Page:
The Métropolitain

Inspectors wreak havoc on fromageries

By Dan Delmar on September 18, 2008

The province’s food inspection agency is in the midst of a zealous, unprecedented raid on Quebec cheese shops. Their mission: To seek and destroy any piece of cheese that has had even the most harmless flirtation with the sometimes harmful Listeria bacteria.

Owners of some Montreal fromageries are devastated after officials from the Ministère de l'Agriculture, des Pêcheries et de l'Alimentation du Québec (MAPAQ) forced them earlier this month to throw out every single piece of cheese that was not in its original packaging. Some 300 shops province-wide with the misfortune of having encouraged Quebec’s dairy industry were sought out based on client lists from the makers of tainted cheese and tens of thousands of dollars later, their stock is presumed to be safe for consumption.

The drastic measures came on the heals of a Canada-wide recall of tainted cold cuts made by Maple Leaf Foods. This time, soft cheeses made by Médard de St-Gédéon of Lac-St-Jean and Ste-Sophie’s Fromagiers de la Table Ronde were the culprit.

“It was just an overreaction because of the issues with Maple Leaf,” said Dr. Joe Schwarcz, the Director of McGill University’s Office for Science and Society. “There was no reason to throw it all out. It’s not warranted and it hasn’t caused me to change what I eat.”

The MAPAQ’s Gouda Gestapo was particularly cruel with Gilles Jourdenais, owner of la Fromagerie Atwater. He was forced to chuck $100,000-worth of cheese into the trash; no recourse, no appeals process and, more importantly, no insurance.

“They panicked and went on a wild goose chase,” Jourdenais told The Métropolitain. “We tried for four hours to negotiate with the inspector, but his orders were clear: Search and destroy. We even tried begging, but in the end, logic had nothing to do with it.”

Ahmed El Seweify, the owner of a smaller Atwater Market fromagerie, was also hit hard: He had to toss inventory totalling $30,000.

“C’est exagéré!” said El Seweify, whose family has been in the cheese business for 40 years. “Nous sommes perdants mais nous avons rien à cacher. Notre magasin est toujours propre.”

Merchants said it was understandable to throw out cheeses that came from the same manufacturers as the ones found to be contaminated, but to destroy all the other brands was completely illogical. Knives, slicers and cutting-boards can all be sanitized with alcohol-based cleaners to virtually eliminate the risk of cross-contamination. The MAPAQ inspectors could also have simply quarantined the cheeses and ran tests instead of assuming all of the stock was tainted.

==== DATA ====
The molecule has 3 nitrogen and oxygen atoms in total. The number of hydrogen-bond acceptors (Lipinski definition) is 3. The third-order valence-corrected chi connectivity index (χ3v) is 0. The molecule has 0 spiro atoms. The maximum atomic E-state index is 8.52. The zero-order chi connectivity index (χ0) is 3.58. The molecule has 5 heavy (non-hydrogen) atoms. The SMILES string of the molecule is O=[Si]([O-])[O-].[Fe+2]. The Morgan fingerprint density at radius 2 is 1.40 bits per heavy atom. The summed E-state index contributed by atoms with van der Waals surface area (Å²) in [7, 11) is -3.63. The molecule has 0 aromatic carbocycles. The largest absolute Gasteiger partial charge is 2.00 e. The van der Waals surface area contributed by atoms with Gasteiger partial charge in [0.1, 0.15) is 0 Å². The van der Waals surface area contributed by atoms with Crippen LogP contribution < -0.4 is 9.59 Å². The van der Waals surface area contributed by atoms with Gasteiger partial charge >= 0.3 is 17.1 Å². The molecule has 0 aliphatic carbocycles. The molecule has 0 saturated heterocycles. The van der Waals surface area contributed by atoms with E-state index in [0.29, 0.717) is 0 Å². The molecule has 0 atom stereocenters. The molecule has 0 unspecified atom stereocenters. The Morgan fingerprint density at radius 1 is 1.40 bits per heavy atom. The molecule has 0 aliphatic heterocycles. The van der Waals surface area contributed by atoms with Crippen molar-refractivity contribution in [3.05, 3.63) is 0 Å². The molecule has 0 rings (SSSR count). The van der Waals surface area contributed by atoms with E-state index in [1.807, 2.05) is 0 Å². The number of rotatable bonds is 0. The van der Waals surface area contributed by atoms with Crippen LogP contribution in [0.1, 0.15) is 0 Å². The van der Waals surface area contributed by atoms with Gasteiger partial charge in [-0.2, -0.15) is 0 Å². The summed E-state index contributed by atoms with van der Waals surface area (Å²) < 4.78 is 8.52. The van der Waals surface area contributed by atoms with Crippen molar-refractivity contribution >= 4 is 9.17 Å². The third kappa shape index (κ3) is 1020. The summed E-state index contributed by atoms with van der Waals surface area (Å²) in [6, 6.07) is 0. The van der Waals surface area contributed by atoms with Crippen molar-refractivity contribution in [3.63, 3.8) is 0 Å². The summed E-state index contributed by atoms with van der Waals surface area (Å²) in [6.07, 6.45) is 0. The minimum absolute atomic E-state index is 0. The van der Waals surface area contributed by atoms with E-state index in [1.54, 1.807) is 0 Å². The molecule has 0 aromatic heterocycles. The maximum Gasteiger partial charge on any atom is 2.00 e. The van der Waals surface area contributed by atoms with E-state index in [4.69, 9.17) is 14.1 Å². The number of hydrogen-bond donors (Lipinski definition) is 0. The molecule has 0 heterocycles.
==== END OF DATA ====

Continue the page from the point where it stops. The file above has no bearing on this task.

“We would have agreed to close our store for a couple of days, pulled everything into quarantine and done testing,” said Jourdenais, a third-generation fromager. “I’m positively sure that we threw away good product. I could have given it away.”

Ian Picard, co-owner of the five fromagerie Hamel outlets in the province, was forced to destroy 2,500 kilos worth roughly $120,000. In Hamel’s nearly half-century in business, he said the raids are a first. He said his fromager friends in France were also shocked by the scope of the operation.

“Je trouves ça vraiement très gros comme mesure pour protèger la santé publique,”  he said.

The outbreak has killed one Quebecer and sickened 22. Six pregnant women gave birth prematurely; one woman had a miscarriage that was blamed on Listeriosis. That was the “panic point” for health inspectors in Quebec, said Jourdenais. 

“Je comprends si les produits en question doivent être détruits,” said Picard, “mais pas tout les produits autour.”

Picard is so cheesed that he’s helped found l’Association des marchands fromager du Québec to stick up for boutiques like his who are helpless in the face of an all-powerful bureaucratic machine. He said a class-action lawsuit is a possibility, but nothing has been decided yet. Both Jourdenais and El Seweify told The Métropolitain that they can’t wait for their day in court.

The MAPAQ is defending their actions. A spokesperson was unavailable for comment, but in a communiqué, the agency said the measures were necessary and increased scrutiny has led them to investigate nine other Quebec cheese-makers who may not have complied with safety guidelines.

“Les autorités du MAPAQ sont convaincues que les mesures exceptionnelles mises en place au cours des derniers jours permettent de prévenir une hausse des cas rapportés à la Santé publique, voire même de sauver des vies.”

The agency’s latest move suggests a softer approach may have been warranted to begin with: Jourdenais’ shop was paid another heart-stopping visit last Friday, but this time inspectors simply seized the cheese for testing and did not jump the gun by throwing it all in the trash. If tests come back negative for Listeriosis, he will have his stock back in less than one week.

“I’m a cheese fanatic, an aficionado. I love what I do,” Jourdenais said. “For fifteen years we’ve been promoting Quebec cheeses and in one weekend, [the MAPAQ] has completely screwed it up for us. People will now think raw milk cheeses are dangerous, and that’s bullshit. They’re actually less of a concern.”

“When you pasteurize cheese, it takes away all the bacteria,” he explained. “‘Bad’ bacteria are fought off by ‘good’ bacteria.”

“We don’t live in a sterile environment. Bacteria are everywhere,” said Schwarcz. “No matter what you do, you can’t prevent this type of thing from happening sometimes.”

Quebec cheeses have been heavily promoted by the dairy industry in recent years and Jourdenais said it’s up to the MAPAQ to undo the damage they’ve done.

“They have to do more to help Quebec producers and give us retailers the tools to explain to customers what’s going on,” he said. “This is going to hurt. They have a major reconstruction job to do.”